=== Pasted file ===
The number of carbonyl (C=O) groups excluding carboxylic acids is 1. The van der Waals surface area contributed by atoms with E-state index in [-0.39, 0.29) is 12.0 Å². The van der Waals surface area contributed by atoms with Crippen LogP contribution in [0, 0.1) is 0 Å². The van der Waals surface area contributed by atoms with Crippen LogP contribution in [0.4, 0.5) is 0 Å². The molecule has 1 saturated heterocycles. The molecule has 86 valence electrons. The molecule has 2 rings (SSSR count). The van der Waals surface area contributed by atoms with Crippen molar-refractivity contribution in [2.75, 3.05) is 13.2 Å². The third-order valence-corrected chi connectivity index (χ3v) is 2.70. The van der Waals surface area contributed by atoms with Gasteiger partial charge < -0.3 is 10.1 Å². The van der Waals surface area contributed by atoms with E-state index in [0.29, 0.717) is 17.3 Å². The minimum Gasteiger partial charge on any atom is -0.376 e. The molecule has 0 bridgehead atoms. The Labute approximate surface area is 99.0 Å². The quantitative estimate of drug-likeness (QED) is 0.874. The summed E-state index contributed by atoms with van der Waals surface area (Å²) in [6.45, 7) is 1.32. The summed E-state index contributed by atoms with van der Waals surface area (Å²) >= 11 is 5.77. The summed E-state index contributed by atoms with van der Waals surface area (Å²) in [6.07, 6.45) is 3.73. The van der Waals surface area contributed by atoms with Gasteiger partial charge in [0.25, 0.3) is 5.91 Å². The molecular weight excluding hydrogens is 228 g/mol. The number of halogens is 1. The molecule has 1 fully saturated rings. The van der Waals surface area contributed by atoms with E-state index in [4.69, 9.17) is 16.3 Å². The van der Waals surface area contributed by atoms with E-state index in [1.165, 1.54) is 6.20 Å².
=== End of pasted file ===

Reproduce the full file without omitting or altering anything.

The number of carbonyl (C=O) groups excluding carboxylic acids is 1. The van der Waals surface area contributed by atoms with E-state index in [-0.39, 0.29) is 12.0 Å². The van der Waals surface area contributed by atoms with Crippen LogP contribution in [0, 0.1) is 0 Å². The van der Waals surface area contributed by atoms with Crippen LogP contribution in [0.4, 0.5) is 0 Å². The molecule has 1 saturated heterocycles. The molecule has 86 valence electrons. The molecule has 2 rings (SSSR count). The van der Waals surface area contributed by atoms with Crippen molar-refractivity contribution in [2.75, 3.05) is 13.2 Å². The third-order valence-corrected chi connectivity index (χ3v) is 2.70. The van der Waals surface area contributed by atoms with Gasteiger partial charge < -0.3 is 10.1 Å². The van der Waals surface area contributed by atoms with E-state index in [0.29, 0.717) is 17.3 Å². The minimum Gasteiger partial charge on any atom is -0.376 e. The molecule has 0 bridgehead atoms. The Labute approximate surface area is 99.0 Å². The quantitative estimate of drug-likeness (QED) is 0.874. The summed E-state index contributed by atoms with van der Waals surface area (Å²) in [6.45, 7) is 1.32. The summed E-state index contributed by atoms with van der Waals surface area (Å²) >= 11 is 5.77. The summed E-state index contributed by atoms with van der Waals surface area (Å²) in [6.07, 6.45) is 3.73. The van der Waals surface area contributed by atoms with Gasteiger partial charge in [0.25, 0.3) is 5.91 Å². The molecular weight excluding hydrogens is 228 g/mol. The number of halogens is 1. The molecule has 1 fully saturated rings. The van der Waals surface area contributed by atoms with E-state index in [4.69, 9.17) is 16.3 Å². The van der Waals surface area contributed by atoms with E-state index in [1.165, 1.54) is 6.20 Å².